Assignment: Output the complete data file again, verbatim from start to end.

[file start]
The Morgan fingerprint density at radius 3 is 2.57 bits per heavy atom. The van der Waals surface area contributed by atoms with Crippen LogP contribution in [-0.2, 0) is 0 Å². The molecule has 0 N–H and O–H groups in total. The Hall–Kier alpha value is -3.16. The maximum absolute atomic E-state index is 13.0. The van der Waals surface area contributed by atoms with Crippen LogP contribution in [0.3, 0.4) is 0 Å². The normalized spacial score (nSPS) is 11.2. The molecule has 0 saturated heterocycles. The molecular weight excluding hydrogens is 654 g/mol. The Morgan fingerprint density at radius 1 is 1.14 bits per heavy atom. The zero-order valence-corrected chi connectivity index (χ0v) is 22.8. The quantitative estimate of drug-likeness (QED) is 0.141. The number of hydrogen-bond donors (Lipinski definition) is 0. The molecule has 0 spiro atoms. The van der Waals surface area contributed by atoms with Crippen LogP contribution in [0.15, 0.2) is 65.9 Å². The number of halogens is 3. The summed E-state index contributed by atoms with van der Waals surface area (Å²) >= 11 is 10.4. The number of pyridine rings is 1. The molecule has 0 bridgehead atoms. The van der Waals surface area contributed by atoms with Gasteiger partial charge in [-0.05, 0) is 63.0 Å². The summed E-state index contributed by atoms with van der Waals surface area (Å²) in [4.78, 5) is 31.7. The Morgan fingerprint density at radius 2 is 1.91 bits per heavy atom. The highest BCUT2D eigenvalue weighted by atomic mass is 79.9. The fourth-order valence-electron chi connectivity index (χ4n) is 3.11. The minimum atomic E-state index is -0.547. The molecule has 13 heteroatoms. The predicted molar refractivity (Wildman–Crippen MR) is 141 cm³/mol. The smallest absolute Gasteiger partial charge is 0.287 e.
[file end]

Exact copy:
The Morgan fingerprint density at radius 3 is 2.57 bits per heavy atom. The van der Waals surface area contributed by atoms with Crippen LogP contribution in [-0.2, 0) is 0 Å². The molecule has 0 N–H and O–H groups in total. The Hall–Kier alpha value is -3.16. The maximum absolute atomic E-state index is 13.0. The van der Waals surface area contributed by atoms with Crippen LogP contribution in [0.3, 0.4) is 0 Å². The normalized spacial score (nSPS) is 11.2. The molecule has 0 saturated heterocycles. The molecular weight excluding hydrogens is 654 g/mol. The Morgan fingerprint density at radius 1 is 1.14 bits per heavy atom. The zero-order valence-corrected chi connectivity index (χ0v) is 22.8. The quantitative estimate of drug-likeness (QED) is 0.141. The number of hydrogen-bond donors (Lipinski definition) is 0. The molecule has 0 spiro atoms. The van der Waals surface area contributed by atoms with Crippen LogP contribution in [0.15, 0.2) is 65.9 Å². The number of halogens is 3. The summed E-state index contributed by atoms with van der Waals surface area (Å²) >= 11 is 10.4. The number of pyridine rings is 1. The molecule has 0 bridgehead atoms. The van der Waals surface area contributed by atoms with Gasteiger partial charge in [-0.05, 0) is 63.0 Å². The summed E-state index contributed by atoms with van der Waals surface area (Å²) in [4.78, 5) is 31.7. The Morgan fingerprint density at radius 2 is 1.91 bits per heavy atom. The highest BCUT2D eigenvalue weighted by atomic mass is 79.9. The fourth-order valence-electron chi connectivity index (χ4n) is 3.11. The minimum atomic E-state index is -0.547. The molecule has 13 heteroatoms. The predicted molar refractivity (Wildman–Crippen MR) is 141 cm³/mol. The smallest absolute Gasteiger partial charge is 0.287 e.